Thursday, February 25, 2010

Ghana Paragliding Festival-Unique in every way!

Written by: Sabrina Krewin, Chuck Smith & Ed Stein

The following article was printed in the February 2010 issue of Hang Gliding & Paragliding Magazine

When you step off of the plane in Accra, the capital of Ghana, the equatorial air hits you like a steamy, sultry cloud, full of unfamiliar aromas and promises of exciting adventures. Loud music, hot food, gorgeous views and friendly faces begin to warm your soul and spread a huge smile across your face! And that’s not all that you have to be happy about, because every year, one of the most unique paragliding festivals on the African continent is hosted in Ghana.

In just a few short years, the Ghana Paragliding Festival has become an integral part of the annual Easter celebrations, which is one of the most popular holidays in many regions throughout the country. The festival attracts both Ghanaians and foreigners alike for more than 3 days of spectacular aerial fun, ceremony and music. For the last 5 years, tandem pilots have gathered from around the world to fly local Ghanaian spectators and foreign visitors. The festival is open to solo pilots as well; and boasts consistent flying conditions, that begin around mid morning and remain soarable until late in the day. The thermals are consistently large and mild, and offer a fantastic opportunity for both newer pilots to gain valuable experience and airtime as well as for seasoned pilots who want to fly for hours “stress free”.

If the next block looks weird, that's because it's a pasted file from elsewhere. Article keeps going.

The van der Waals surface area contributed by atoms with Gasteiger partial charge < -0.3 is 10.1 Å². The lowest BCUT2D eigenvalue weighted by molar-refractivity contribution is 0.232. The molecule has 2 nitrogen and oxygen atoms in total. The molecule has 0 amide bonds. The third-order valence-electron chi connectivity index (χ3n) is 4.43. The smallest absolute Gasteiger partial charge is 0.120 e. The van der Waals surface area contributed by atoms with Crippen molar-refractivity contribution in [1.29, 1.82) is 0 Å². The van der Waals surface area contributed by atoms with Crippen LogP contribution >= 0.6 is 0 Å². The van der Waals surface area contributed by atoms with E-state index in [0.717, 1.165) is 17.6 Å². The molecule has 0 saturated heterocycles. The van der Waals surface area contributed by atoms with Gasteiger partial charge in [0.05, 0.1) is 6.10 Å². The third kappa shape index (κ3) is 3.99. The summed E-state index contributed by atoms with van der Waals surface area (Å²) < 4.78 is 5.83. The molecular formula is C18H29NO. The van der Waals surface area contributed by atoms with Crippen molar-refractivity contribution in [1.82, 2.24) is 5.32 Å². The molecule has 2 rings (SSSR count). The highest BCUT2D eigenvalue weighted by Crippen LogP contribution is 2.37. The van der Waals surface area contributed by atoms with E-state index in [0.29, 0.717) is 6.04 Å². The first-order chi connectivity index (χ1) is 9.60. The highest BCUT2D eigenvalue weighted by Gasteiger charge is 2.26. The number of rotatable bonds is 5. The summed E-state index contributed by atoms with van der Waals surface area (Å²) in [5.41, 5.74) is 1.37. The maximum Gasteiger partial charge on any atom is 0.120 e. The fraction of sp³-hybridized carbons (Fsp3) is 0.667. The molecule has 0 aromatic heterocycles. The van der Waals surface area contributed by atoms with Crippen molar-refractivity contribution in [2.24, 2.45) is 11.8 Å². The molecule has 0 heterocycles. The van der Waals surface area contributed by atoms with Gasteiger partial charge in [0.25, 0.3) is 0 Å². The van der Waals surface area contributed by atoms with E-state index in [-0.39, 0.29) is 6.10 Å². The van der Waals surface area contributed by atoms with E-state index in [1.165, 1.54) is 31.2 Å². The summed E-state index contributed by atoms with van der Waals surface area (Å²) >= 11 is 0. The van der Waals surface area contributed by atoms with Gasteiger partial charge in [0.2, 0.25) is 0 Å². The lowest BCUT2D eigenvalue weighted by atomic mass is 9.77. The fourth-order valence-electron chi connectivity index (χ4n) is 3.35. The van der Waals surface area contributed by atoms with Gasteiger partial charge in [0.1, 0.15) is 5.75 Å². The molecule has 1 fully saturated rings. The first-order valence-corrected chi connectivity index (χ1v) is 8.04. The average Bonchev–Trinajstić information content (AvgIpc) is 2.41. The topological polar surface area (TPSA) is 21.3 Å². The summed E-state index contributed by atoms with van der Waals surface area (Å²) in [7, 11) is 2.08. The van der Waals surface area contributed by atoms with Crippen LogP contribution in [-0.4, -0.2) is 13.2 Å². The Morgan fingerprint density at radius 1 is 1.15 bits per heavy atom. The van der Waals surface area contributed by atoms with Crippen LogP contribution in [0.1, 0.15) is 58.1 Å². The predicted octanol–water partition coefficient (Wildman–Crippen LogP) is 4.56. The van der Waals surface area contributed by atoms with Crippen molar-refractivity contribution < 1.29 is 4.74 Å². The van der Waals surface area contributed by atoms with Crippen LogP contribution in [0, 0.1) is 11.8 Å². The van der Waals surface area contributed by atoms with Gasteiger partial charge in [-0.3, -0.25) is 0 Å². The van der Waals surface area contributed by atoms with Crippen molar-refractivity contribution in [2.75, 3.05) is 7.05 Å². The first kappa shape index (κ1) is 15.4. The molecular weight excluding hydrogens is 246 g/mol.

There are many reasons to attend the Annual Ghana Paragliding Festival, as either a participating tandem pilot, a solo pilot or a non-flying guest:

1) The Festival exposes hundreds of Ghanaians, as well as a large number of tourists, to the magic of free fight. Remember how beautiful and mind-altering your first flight was? Well, the festival is a remarkable opportunity for many Africans, who struggle on a daily basis just to secure consistent meals, to experience something that otherwise they would never have access to.

2) The Festival brings together the international flying community, by providing a well-organized opportunity to visit Africa. It can be a challenge to travel in Africa; especially flying sites, which are usually off of the beaten tourist paths. But the superb organization of the festival makes it fun and easy for tandem and solo pilots to show-up and enjoy a fully catered trip; complete with arranged hotel accommodation, transportation, meals and cultural immersion via local daytrips.